New planetarium show: Unseen Universe — look at the sky with superhuman eyes
Produced in association with ESO, the show brings you a spectacular look into new telescope technology
14 Tetor 2020
How do astronomers explore the Universe beyond the human senses? A new show from Evans & Sutherland, made in association with ESO and the Houston Museum of Natural Science offers an insight into the greatest revolution in astronomy since the invention of the telescope.
Unseen Universe invites you to step into the wondrous new age of exploration and understanding. For millions of years, our view of the heavens was limited by our eyes, allowing us to see only a narrow band of electromagnetic radiation we call visible light. Now, we have the technology that allows us to look at the sky with superhuman sight and accuracy.
The planetarium show Unseen Universe presents an exciting look at cutting-edge astronomy. Learn more about the supercomputers that link clusters of telescopes, continents apart. Follow the fleet of spaceborne observatories that extend our senses across space and time. Find out how the new detectors accompanied by software that merges different observations are transforming what we can do from Earth. See the invisible made visible.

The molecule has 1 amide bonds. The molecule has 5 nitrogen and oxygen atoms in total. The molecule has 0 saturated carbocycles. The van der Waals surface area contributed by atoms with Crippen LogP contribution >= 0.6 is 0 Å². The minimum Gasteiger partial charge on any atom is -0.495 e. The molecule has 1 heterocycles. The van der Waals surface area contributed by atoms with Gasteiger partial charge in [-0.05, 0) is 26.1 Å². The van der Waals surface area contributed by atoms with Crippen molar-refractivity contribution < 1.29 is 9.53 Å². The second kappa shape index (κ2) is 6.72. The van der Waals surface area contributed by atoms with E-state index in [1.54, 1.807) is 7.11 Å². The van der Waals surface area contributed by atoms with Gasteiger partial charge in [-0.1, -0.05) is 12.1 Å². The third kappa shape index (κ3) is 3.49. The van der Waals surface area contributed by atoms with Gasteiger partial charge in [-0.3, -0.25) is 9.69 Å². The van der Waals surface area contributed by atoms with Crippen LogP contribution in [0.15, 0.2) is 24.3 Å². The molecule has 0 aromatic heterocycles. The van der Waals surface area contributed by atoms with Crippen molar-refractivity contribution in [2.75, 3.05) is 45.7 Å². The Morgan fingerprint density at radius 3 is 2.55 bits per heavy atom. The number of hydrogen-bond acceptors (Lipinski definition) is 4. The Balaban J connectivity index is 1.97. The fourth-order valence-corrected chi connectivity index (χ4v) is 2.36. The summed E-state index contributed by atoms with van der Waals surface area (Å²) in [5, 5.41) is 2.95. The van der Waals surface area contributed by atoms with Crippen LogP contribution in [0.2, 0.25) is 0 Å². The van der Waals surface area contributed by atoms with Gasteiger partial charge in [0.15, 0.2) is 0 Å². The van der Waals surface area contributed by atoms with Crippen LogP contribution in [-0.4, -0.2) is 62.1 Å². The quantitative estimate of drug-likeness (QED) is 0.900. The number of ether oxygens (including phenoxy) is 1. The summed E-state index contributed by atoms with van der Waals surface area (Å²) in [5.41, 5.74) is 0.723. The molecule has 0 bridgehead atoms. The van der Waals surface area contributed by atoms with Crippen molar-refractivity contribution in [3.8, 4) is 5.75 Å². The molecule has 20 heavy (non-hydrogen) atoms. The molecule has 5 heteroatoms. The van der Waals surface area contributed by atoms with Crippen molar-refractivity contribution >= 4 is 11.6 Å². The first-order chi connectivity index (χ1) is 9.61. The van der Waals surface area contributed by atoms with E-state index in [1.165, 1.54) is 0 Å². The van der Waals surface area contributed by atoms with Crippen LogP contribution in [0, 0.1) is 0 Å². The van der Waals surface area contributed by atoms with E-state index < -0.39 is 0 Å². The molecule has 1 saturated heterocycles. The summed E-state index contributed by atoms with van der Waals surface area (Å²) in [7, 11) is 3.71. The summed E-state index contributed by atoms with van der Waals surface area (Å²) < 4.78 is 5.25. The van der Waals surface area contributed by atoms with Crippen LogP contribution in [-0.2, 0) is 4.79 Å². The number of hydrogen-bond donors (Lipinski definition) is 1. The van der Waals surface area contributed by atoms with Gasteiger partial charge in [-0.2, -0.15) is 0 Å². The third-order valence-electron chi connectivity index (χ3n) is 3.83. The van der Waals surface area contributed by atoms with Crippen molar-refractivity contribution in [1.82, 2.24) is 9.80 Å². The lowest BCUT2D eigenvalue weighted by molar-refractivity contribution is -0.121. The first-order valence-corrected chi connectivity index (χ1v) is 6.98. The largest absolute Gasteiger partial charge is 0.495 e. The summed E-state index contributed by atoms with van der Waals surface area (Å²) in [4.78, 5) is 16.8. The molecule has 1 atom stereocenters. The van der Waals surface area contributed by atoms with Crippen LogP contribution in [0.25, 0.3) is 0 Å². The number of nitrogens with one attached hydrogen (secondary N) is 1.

A fulldome production from Evans & Sutherland, made in association with ESO and the Houston Museum of Natural Science, Unseen Universe provides a stunning visual treat as we explore the latest splendours of the heavens with a stirring score performed by the Utah Film Orchestra. It is an uplifting look at the new era of astronomy and what is yet to come.
The show lasts approximately 1 hour and is suitable for a general audience, from 10 years of age. Planetariums interested in the production can learn more here.
The ESO Supernova Planetarium & Visitor Centre
The ESO Supernova Planetarium & Visitor Centre is a cutting-edge astronomy centre for the public and an educational facility, located at the site of the ESO Headquarters in Garching bei München. The centre hosts a digital planetarium with a tilted, 360-degree dome, 14 metres in diameter, and an interactive exhibition, sharing the fascinating world of astronomy and ESO to inspire coming generations to appreciate and understand the Universe around us. All content is provided in English and German. Entrance to the exhibition is free. For planetarium shows, guided tours and other activities, visitors need to book and pay for their tickets online. For more details visit: supernova.eso.org
The ESO Supernova Planetarium & Visitor Centre is a cooperation between the European Southern Observatory (ESO) and the Heidelberg Institute for Theoretical Studies (HITS). The building is a donation from the Klaus Tschira Stiftung (KTS), a German foundation, and ESO runs the facility.
ESO Supernova is proudly supported by: LOR Foundation, Evans & Sutherland and Sky-Skan.